Pharmaceutical

German medical device maker answers FDA regarding adverse event reporting

fda logo German medical device maker answers FDA regarding adverse event reportingWhen consumers or doctors complain to medical device manufacturers about the malfunctioning of a device that could potentially lead to an injury, the company is required to report the issue to the Food and Drug Administration (FDA) within 30 days. This way, if the agency spots a trend, action – such as a recall – can be taken to protect future patients from being harmed.

Medical device company Biotronik SE & Co., based in Berlin, Germany, failed to do this and, as a result, was slapped with a warning letter by the FDA on Sept. 1, 2016. The letter pointed out that the company did not have an internal system to ensure medical device reports were transmitted in the allotted time. The company also did not have a specific procedures in place to describe how adverse event information was documented in report files, or protocol to determine if a device-related death, injury or malfunction should be reported in the first place.

The FDA discovered this issue during an inspection in March 2016, and the company promptly responded. But the response failed to meet the expectations of the agency, resulting in the warning letter in September. The  company faced not having premarket approval for Class III devices to which the Quality System regulation deviations were related.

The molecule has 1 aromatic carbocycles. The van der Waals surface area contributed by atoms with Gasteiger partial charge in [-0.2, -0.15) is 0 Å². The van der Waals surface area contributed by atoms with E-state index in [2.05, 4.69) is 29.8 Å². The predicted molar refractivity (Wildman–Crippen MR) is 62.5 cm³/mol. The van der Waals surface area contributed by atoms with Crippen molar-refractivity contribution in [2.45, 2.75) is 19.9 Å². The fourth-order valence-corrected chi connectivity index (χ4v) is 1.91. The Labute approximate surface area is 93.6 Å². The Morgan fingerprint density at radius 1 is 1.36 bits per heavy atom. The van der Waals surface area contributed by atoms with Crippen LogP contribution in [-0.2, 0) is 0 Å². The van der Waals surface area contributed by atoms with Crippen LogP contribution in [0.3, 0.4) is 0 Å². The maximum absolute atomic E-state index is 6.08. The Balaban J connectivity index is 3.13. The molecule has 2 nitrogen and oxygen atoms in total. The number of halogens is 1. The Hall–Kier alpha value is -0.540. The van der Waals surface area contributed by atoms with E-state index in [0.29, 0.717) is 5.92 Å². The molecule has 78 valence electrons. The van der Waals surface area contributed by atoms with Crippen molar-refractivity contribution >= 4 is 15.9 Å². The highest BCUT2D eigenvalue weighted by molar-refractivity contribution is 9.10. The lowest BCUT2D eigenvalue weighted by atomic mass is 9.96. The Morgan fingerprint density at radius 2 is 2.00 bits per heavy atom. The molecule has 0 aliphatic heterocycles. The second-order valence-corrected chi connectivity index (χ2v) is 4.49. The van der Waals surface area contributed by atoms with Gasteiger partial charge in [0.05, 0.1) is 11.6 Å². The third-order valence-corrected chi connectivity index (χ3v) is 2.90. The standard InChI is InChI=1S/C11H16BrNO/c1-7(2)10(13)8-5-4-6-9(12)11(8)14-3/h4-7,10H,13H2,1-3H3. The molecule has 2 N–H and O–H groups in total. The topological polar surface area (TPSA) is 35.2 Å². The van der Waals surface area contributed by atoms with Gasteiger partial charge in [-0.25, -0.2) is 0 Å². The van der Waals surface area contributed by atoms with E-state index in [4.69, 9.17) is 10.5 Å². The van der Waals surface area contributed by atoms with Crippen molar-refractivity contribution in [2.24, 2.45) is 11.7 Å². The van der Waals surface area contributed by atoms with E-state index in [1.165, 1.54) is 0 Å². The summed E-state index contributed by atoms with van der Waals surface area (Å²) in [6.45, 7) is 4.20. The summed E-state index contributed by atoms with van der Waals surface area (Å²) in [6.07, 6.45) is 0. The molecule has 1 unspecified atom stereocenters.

However, on Nov. 22, 2016, the company received confirmation from the FDA that all issues outlined in the FDA’s Sept. 1, 2016, warning letter were addressed by Biotronik. A spokesperson for the company says Biotronik expects a formal resolution from the FDA in the near future and that, importantly, the FDA did not identify any issues with the clinical or field performance of any device. No action was or is required from patients or physicians.

Biotronik SE & Co. manufactures medical devices such as Selectra percutaneous catheters, Galeo coronary guide wires, implantable pace makers, and implantable cardioverter defibrillators.

Sources:
Law360
FDA Warning Letter